What about people who use reverse racism or reverse sexism as justification for bad behavior?
Bonnelly said that she doesn’t believe in reverse racism, “just because I think the word ‘racism’ covers all the bases.”
“Anyone can be prejudiced,” Kendall said, “but structural, institutional racism requires power that tends to tilt the scales in one very significant direction in America.” But “sometimes you’re an asshole, and somebody got mad at you,” and it’s not about racism at all.
If I’m a bystander witnessing harassment, what should I do?
“The most important thing in any situation where you witness something is, check in with the victim,” Asher-Perrin said. Often in incidents of harassment, the victim will freeze up, not believing it’s happening, and not react. By stepping up, you prove that someone else saw what happened.
Anders stole a line from an EMT textbook in his advice: “Make sure you yourself are safe.”
While the panel didn’t take any questions from the audience, they did answer several Twitter questions posed with the hashtag #YesAllGeeks:
What has contributed to the recent spotlight on harassment?
“People who are being victimized are using a megaphone they didn’t have,” Kendall said of Twitter, Tumblr, and other social media platforms. Fandoms tend to uphold their communities, but now people are realizing that problem people in fandoms might have left other fandoms for similar issues.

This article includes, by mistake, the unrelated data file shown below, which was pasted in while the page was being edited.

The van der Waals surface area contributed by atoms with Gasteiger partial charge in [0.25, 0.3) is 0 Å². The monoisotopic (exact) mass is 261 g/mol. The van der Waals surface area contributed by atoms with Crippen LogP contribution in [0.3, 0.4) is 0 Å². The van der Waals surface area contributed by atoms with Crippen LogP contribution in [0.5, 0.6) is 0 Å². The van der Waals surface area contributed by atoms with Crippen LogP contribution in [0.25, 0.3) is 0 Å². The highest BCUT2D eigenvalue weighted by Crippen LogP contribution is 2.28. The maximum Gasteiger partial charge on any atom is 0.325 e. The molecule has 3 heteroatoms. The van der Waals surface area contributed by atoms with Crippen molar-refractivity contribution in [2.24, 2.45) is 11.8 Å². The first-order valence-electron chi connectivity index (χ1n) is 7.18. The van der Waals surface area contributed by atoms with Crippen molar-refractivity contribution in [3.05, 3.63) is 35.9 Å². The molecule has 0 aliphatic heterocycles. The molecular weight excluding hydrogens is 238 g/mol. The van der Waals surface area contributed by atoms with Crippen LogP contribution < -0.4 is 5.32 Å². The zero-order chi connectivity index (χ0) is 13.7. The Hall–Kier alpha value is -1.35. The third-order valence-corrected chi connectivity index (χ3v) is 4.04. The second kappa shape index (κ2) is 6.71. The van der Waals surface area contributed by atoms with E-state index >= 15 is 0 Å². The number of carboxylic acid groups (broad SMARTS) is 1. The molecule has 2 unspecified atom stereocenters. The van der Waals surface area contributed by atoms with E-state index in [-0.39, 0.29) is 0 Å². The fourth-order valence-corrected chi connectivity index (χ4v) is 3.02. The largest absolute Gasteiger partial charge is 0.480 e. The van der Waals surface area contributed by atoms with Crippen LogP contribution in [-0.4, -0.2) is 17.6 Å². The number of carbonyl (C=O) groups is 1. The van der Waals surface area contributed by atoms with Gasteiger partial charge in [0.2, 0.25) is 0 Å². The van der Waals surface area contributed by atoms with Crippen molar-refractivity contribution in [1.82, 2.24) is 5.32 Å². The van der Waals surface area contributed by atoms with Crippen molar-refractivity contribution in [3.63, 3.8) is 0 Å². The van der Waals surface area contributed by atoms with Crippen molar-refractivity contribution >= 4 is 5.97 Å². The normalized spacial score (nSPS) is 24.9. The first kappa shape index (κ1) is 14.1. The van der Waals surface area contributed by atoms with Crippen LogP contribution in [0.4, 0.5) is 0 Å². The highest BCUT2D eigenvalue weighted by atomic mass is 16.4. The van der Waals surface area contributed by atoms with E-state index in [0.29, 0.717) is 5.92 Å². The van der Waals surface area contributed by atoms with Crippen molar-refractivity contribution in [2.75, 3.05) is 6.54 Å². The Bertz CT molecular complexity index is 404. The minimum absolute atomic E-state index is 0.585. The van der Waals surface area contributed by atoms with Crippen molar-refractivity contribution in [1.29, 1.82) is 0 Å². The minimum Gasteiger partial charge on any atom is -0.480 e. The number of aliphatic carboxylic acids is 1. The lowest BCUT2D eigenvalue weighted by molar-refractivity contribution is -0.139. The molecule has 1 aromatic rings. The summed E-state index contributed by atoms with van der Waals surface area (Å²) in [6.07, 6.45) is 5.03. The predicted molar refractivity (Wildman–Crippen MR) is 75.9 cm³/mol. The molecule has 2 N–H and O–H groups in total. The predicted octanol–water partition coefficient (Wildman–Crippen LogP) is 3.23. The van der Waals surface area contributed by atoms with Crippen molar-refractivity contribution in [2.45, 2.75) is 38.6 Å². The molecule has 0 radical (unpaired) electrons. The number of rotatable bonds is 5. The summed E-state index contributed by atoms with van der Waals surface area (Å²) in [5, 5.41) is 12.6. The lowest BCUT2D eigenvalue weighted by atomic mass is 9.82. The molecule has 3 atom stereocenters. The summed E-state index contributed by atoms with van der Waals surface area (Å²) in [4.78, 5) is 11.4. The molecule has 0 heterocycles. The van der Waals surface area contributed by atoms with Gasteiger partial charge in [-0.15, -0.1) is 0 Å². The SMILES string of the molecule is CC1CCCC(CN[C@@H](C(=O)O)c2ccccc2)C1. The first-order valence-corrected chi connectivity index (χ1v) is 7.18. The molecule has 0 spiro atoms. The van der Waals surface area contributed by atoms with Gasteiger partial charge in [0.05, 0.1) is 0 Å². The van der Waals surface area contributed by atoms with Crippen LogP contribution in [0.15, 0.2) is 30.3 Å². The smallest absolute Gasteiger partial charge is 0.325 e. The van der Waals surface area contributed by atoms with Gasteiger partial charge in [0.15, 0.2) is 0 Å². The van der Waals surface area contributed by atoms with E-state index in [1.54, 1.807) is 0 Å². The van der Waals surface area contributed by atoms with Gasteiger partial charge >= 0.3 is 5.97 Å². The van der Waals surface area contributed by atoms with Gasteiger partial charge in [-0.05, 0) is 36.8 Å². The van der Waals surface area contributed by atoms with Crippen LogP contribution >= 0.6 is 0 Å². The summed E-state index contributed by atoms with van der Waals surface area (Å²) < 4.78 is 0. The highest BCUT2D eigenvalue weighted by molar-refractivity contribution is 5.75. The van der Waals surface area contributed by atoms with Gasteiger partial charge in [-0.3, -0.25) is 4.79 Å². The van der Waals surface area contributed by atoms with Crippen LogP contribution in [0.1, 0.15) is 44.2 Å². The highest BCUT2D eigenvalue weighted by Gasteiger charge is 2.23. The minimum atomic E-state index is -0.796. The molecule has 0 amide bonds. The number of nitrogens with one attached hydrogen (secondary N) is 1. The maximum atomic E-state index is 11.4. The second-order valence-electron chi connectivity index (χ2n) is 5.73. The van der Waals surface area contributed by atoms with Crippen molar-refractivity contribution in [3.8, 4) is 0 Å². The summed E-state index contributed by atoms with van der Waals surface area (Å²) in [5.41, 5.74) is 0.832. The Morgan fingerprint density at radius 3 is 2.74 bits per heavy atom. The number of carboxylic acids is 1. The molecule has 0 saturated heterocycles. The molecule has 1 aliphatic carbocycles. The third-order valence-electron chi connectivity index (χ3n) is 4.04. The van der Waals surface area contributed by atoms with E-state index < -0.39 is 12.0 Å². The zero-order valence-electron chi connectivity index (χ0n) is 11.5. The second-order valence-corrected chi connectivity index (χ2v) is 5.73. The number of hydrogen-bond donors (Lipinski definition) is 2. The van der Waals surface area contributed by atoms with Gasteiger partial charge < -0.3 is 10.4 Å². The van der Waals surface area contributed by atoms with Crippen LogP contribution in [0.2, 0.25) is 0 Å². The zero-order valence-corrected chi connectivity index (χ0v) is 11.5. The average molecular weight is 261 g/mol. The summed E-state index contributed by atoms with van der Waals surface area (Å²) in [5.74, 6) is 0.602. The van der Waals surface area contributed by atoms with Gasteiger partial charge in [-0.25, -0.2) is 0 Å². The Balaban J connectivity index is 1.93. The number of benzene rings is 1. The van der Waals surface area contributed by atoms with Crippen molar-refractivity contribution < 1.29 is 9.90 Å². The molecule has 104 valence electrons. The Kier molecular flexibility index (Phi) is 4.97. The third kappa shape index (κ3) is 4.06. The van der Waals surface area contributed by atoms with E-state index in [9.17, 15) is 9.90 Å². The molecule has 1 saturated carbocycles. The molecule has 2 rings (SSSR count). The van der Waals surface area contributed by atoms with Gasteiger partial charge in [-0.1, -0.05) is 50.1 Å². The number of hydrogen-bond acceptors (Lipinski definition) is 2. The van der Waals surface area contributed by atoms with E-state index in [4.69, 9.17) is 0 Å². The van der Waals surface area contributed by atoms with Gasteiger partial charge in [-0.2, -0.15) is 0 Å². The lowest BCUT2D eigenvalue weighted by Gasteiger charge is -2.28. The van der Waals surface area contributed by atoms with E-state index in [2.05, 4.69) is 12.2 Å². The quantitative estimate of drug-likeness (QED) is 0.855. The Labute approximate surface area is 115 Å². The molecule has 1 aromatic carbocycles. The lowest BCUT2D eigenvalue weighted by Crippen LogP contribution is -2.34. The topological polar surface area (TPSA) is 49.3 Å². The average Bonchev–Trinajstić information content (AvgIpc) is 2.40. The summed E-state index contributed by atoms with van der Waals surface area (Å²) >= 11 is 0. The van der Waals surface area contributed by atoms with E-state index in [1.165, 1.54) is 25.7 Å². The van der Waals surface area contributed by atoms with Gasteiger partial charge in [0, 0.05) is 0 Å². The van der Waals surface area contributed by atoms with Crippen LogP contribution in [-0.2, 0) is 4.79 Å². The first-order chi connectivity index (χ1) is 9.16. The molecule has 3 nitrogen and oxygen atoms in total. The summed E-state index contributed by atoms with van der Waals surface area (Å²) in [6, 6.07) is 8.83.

Do you think the escapism and fantasy of geek culture leads to harassment?
“I have heard of instances where that is the case,” Kendall said. “I know there was an incident at NYCC a few years ago where someone [cosplaying as] Deadpool got a little too in-character… but I think most fans, in my instance, know the distinction well enough to keep the character separate from the person.”
“That’s an excuse,” Asher-Perrin said. “When people want to harass someone, they will find a reason. There’s always a reason.”
Can we do anything about harassment before it happens?
Make it clear that such behavior won’t be tolerated, Kendall said—say it and mean it. “I know we like to pretend like kicking someone out of a con or fandom is like they’re drawn-and-quartered,” she said, “but all you’ve done is make sure they can’t come to your party again… We do that in our house, why wouldn’t we do it in our fandom?”
What can men do to support harassment victims at cons?
“The same thing everyone else can do,” Asher-Perrin said. The question highlights one of the issues of harassment—the assumption that all victims are women. Male victims are often more ashamed to speak up; but again, believe the victim. “Everyone should be informed and available for everyone else,” Bonnelly said.
How can we prevent victim-blaming?
Asher-Perrin pointed out that harassers are “terrified to apologize, because if they apologize, that somehow means they’re a horrible person and there’s nothing redeeming about them. If we can indicate better to people, ‘You need to apologize and indicate what you did was wrong,’ if we can teach people to say, ‘I’m sorry, I messed up, I mean it,’ that’s gonna help the conversation a lot, and that will help a lot of these instances going forward.”
It’s never the victim’s fault—no matter, Kendall reiterated, if they don’t fit within your moral framework for what makes a “respectable” person. “They’re still not supposed to be a target,” she said. “No one ever deserves it.”
You can check out the entire #YesAllGeeks presentation, plus a list of resources, on Beyond Victoriana!
Natalie Zutter writes plays about superheroes and sex robots, articles about celebrity conspiracy theories, and Tumblr rants about fandom. You can find her commenting on pop culture and giggling over Internet memes on Twitter.